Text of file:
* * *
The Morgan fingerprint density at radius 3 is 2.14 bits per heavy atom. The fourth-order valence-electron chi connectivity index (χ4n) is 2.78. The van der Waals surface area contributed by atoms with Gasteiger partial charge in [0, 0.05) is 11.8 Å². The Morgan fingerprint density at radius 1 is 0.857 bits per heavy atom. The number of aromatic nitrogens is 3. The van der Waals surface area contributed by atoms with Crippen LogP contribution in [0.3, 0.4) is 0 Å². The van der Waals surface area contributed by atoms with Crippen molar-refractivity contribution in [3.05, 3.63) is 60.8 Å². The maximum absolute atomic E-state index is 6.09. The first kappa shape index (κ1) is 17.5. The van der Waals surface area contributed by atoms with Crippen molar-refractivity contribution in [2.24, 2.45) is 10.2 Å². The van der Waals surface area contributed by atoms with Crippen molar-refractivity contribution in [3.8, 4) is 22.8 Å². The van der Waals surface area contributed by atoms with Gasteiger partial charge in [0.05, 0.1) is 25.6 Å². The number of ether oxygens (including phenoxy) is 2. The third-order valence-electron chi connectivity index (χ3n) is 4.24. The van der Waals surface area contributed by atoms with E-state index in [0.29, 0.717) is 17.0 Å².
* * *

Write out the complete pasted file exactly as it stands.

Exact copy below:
The Morgan fingerprint density at radius 3 is 2.14 bits per heavy atom. The fourth-order valence-electron chi connectivity index (χ4n) is 2.78. The van der Waals surface area contributed by atoms with Gasteiger partial charge in [0, 0.05) is 11.8 Å². The Morgan fingerprint density at radius 1 is 0.857 bits per heavy atom. The number of aromatic nitrogens is 3. The van der Waals surface area contributed by atoms with Crippen LogP contribution in [0.3, 0.4) is 0 Å². The van der Waals surface area contributed by atoms with Crippen molar-refractivity contribution in [3.05, 3.63) is 60.8 Å². The maximum absolute atomic E-state index is 6.09. The first kappa shape index (κ1) is 17.5. The van der Waals surface area contributed by atoms with Crippen molar-refractivity contribution in [2.24, 2.45) is 10.2 Å². The van der Waals surface area contributed by atoms with Crippen molar-refractivity contribution in [3.8, 4) is 22.8 Å². The van der Waals surface area contributed by atoms with Gasteiger partial charge in [0.05, 0.1) is 25.6 Å². The number of ether oxygens (including phenoxy) is 2. The third-order valence-electron chi connectivity index (χ3n) is 4.24. The van der Waals surface area contributed by atoms with E-state index in [0.29, 0.717) is 17.0 Å².